"She was calm for a while until the body — or the pieces of the body — of her husband were carried into her house later that afternoon."

Fires and outbreaks of disease

Many of the graves reveal the tough times many St. John's residents lived through in the 1800s and early 1900s. 

There is a large children's section in the cemetery, for example, with hundreds buried there over the years. 

Table tombs, similar to the one seen here, were used as literal tables in Greco-Roman times for memorial feasts at the graves of ancestors. They became popular again during the Victorian era as a way for people to ensure graverobbers didn't steal the remains of their loved ones. (Krissy Holmes/CBC)

Queen Victoria Young, born Queen Victoria Ross and named in honour of the monarch, was touched by the Great Fire of 1892, which destroyed most of the city and left 11,000 people homeless.

"The Ross family had a farm up just north of Quidi Vidi Lake, and Queen Victoria as a young woman had memories of her mother and father serving food to the victims of the Great Fire of 1892," Jarvis said. 

The General Protestant Cemetery in St. John's was primarily used between 1842 and 1942, Jarvis says. (Krissy Holmes/CBC)

"There was a tent city built up at Pleasantville, and the Ross farm were the ones that provided food."

Another grave visited during the tour belongs to Patrick Tasker, a Scottish immigrant who was involved in community life and instrumental in setting up both freemasonry and a public health board in St. John's.

Tasker left Scotland in 1842, arriving in Newfoundland at a time when public health concerns were growing thanks to outbreaks of diseases like typhoid and cholera in other places. He played a part in setting up the city's sewer system and enforcing the city's new health regulations with health wardens.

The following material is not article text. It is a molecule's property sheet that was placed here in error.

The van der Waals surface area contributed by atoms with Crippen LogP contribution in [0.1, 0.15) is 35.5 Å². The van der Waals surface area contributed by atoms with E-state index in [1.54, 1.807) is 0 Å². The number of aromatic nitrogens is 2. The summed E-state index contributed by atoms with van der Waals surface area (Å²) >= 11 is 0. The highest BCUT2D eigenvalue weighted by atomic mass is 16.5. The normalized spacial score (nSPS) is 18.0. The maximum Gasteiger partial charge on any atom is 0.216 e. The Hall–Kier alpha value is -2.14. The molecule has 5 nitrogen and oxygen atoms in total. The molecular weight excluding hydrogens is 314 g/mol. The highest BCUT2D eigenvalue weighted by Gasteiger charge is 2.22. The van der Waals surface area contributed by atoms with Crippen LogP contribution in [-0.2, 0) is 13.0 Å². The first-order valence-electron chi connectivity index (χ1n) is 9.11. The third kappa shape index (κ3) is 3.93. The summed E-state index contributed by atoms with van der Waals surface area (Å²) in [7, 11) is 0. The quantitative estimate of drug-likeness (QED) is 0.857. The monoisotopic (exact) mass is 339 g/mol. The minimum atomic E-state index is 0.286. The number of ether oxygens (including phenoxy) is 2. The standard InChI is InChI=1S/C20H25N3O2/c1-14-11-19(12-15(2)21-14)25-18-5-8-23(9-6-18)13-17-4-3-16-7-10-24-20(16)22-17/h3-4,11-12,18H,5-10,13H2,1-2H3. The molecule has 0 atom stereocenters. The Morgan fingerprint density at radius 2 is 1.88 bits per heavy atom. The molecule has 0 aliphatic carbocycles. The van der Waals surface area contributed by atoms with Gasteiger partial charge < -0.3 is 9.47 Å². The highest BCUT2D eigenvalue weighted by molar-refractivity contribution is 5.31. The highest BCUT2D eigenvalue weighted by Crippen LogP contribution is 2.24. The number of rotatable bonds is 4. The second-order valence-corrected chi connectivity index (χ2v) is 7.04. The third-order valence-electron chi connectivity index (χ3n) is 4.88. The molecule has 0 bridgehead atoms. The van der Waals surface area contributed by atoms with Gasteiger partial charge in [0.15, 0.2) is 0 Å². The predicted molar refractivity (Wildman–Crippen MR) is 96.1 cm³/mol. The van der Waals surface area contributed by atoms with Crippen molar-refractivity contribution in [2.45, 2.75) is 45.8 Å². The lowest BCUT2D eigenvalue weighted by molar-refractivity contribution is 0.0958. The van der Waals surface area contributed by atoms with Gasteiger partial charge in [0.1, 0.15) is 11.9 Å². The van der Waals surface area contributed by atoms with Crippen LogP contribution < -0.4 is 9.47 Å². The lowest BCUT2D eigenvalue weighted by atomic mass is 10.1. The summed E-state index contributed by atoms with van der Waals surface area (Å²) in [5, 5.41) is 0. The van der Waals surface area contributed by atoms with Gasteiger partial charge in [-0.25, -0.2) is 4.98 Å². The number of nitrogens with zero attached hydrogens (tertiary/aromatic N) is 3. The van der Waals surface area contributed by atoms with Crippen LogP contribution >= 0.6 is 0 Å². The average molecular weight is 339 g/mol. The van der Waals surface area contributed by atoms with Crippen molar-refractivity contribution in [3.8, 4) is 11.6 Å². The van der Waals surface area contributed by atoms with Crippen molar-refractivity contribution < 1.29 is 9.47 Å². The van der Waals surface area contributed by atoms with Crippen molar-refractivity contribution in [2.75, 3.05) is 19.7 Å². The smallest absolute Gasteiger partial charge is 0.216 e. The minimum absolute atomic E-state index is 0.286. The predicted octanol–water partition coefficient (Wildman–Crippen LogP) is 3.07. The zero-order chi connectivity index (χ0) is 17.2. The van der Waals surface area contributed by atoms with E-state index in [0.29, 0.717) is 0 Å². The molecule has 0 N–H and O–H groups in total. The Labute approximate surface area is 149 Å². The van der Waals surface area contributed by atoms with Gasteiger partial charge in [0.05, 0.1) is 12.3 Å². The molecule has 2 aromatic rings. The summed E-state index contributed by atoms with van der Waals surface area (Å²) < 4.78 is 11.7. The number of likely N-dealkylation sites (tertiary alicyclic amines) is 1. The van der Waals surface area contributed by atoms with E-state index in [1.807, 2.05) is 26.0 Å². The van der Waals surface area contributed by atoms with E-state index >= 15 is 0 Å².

"In spite of their best efforts, typhoid did come," Jarvis said.

Queen Victoria offered a bounty to families of children with multiple births higher than twins. Queen Victoria Young's parents were so impressed by the move that they named their daughter, the last of eight (but not a multiple herself), after the monarch. (Krissy Holmes/CBC)

The Irish potato famine sent "coffin ships full of typhus" across the Atlantic, he said, some of which stopped in St. John's Harbour.

"Most of the Irish settlers didn't stay in Newfoundland. However, they did stay in St. John's Harbour long enough for some of [the ships'] rats and mice to come on shore, and there was a terrible outbreak of typhus here in St. John's in 1847."

James Eales died in 1912 when the rotary plow he was cleaning was turned on while he worked inside it. (Krissy Holmes/CBC)

Other diseases of the time, including cholera and diphtheria, also killed many residents of the city — but Tasker's public-health efforts were credited for reducing the loss of life.

Table-top graves and Victorian symbolism

Amidst the individual stories that come along with every grave in the cemetery other bits of cultural and historical knowledge is shared. 

The tabletop stones at some graves date from Greco-Roman times, for example, when they were literally used as tables for memorial feasts.

The Tea and Tombstones tour begins and ends at Leaside Manor, where a post-tour tea is held. (Krissy Holmes/CBC)

Victorian iconography like urns and flowers show up on some of the headstones from the time.

Jarvis hopes attendees finish the tour having gleaned some new knowledge about the city, and a particular time in its history.

Victorians served specially made funeral biscuits stamped with burial motifs or symbols. These were on hand for tea at Leaside Manor after the cemetery tour. (Krissy Holmes/CBC)

"I want people to leave thinking, 'I didn't know that about St. John's history,'" he said. 

"I love that when I learn a new, interesting story. That's the fun part about digging into history."

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With files from the St. John's Morning Show